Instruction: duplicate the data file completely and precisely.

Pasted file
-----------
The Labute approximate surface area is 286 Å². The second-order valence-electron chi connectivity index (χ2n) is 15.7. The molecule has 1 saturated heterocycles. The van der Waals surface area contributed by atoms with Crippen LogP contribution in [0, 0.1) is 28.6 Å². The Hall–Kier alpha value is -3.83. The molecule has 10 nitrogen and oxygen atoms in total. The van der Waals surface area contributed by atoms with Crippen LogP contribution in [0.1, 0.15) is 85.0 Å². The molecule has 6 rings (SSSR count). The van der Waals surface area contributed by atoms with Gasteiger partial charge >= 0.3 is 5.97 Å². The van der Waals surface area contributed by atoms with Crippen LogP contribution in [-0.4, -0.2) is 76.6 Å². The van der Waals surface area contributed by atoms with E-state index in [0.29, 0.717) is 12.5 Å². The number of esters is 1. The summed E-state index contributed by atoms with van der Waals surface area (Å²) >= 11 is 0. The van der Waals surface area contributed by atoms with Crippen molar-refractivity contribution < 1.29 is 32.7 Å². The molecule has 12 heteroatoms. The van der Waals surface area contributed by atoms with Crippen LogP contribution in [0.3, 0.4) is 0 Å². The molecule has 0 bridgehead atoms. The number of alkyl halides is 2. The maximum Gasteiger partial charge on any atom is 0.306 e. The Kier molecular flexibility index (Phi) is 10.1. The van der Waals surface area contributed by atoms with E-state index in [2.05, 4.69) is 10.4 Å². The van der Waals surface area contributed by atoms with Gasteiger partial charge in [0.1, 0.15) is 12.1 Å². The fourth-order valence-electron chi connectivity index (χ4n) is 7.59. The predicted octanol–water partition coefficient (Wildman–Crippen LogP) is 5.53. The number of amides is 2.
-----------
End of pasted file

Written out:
The Labute approximate surface area is 286 Å². The second-order valence-electron chi connectivity index (χ2n) is 15.7. The molecule has 1 saturated heterocycles. The van der Waals surface area contributed by atoms with Crippen LogP contribution in [0, 0.1) is 28.6 Å². The Hall–Kier alpha value is -3.83. The molecule has 10 nitrogen and oxygen atoms in total. The van der Waals surface area contributed by atoms with Crippen LogP contribution in [0.1, 0.15) is 85.0 Å². The molecule has 6 rings (SSSR count). The van der Waals surface area contributed by atoms with Gasteiger partial charge >= 0.3 is 5.97 Å². The van der Waals surface area contributed by atoms with Crippen LogP contribution in [-0.4, -0.2) is 76.6 Å². The van der Waals surface area contributed by atoms with E-state index in [0.29, 0.717) is 12.5 Å². The number of esters is 1. The summed E-state index contributed by atoms with van der Waals surface area (Å²) >= 11 is 0. The van der Waals surface area contributed by atoms with Crippen molar-refractivity contribution < 1.29 is 32.7 Å². The molecule has 12 heteroatoms. The van der Waals surface area contributed by atoms with Crippen LogP contribution in [0.3, 0.4) is 0 Å². The molecule has 0 bridgehead atoms. The number of alkyl halides is 2. The maximum Gasteiger partial charge on any atom is 0.306 e. The Kier molecular flexibility index (Phi) is 10.1. The van der Waals surface area contributed by atoms with E-state index in [2.05, 4.69) is 10.4 Å². The van der Waals surface area contributed by atoms with Gasteiger partial charge in [0.1, 0.15) is 12.1 Å². The fourth-order valence-electron chi connectivity index (χ4n) is 7.59. The predicted octanol–water partition coefficient (Wildman–Crippen LogP) is 5.53. The number of amides is 2.